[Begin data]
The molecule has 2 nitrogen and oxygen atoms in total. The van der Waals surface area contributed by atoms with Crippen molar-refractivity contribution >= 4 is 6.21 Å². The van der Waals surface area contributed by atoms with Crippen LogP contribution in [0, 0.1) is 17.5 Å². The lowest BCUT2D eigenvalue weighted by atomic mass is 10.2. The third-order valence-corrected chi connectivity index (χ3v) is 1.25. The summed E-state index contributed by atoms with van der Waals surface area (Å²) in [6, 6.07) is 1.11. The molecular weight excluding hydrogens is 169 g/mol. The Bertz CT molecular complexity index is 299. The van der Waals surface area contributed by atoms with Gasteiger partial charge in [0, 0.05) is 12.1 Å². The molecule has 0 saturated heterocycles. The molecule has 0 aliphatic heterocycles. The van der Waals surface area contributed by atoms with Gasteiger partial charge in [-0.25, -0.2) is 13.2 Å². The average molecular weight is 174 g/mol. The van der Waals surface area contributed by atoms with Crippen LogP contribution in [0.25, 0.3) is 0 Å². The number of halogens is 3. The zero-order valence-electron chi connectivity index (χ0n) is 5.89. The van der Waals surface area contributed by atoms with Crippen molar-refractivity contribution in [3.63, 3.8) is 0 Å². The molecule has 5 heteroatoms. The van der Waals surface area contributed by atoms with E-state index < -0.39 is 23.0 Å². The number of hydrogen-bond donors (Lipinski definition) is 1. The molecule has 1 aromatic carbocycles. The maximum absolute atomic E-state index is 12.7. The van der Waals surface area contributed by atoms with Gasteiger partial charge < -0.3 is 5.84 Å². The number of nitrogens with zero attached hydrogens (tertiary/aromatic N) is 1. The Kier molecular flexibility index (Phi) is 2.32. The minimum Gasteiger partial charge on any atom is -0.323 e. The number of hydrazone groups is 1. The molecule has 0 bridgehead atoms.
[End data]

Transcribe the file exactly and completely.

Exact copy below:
The molecule has 2 nitrogen and oxygen atoms in total. The van der Waals surface area contributed by atoms with Crippen molar-refractivity contribution >= 4 is 6.21 Å². The van der Waals surface area contributed by atoms with Crippen LogP contribution in [0, 0.1) is 17.5 Å². The lowest BCUT2D eigenvalue weighted by atomic mass is 10.2. The third-order valence-corrected chi connectivity index (χ3v) is 1.25. The summed E-state index contributed by atoms with van der Waals surface area (Å²) in [6, 6.07) is 1.11. The molecular weight excluding hydrogens is 169 g/mol. The Bertz CT molecular complexity index is 299. The van der Waals surface area contributed by atoms with Gasteiger partial charge in [0, 0.05) is 12.1 Å². The molecule has 0 saturated heterocycles. The molecule has 0 aliphatic heterocycles. The van der Waals surface area contributed by atoms with Gasteiger partial charge in [-0.25, -0.2) is 13.2 Å². The average molecular weight is 174 g/mol. The van der Waals surface area contributed by atoms with Crippen LogP contribution in [0.25, 0.3) is 0 Å². The number of halogens is 3. The zero-order valence-electron chi connectivity index (χ0n) is 5.89. The van der Waals surface area contributed by atoms with Crippen molar-refractivity contribution in [3.63, 3.8) is 0 Å². The molecule has 5 heteroatoms. The van der Waals surface area contributed by atoms with E-state index < -0.39 is 23.0 Å². The number of hydrogen-bond donors (Lipinski definition) is 1. The molecule has 1 aromatic carbocycles. The maximum absolute atomic E-state index is 12.7. The van der Waals surface area contributed by atoms with Gasteiger partial charge < -0.3 is 5.84 Å². The number of nitrogens with zero attached hydrogens (tertiary/aromatic N) is 1. The Kier molecular flexibility index (Phi) is 2.32. The minimum Gasteiger partial charge on any atom is -0.323 e. The number of hydrazone groups is 1. The molecule has 0 bridgehead atoms.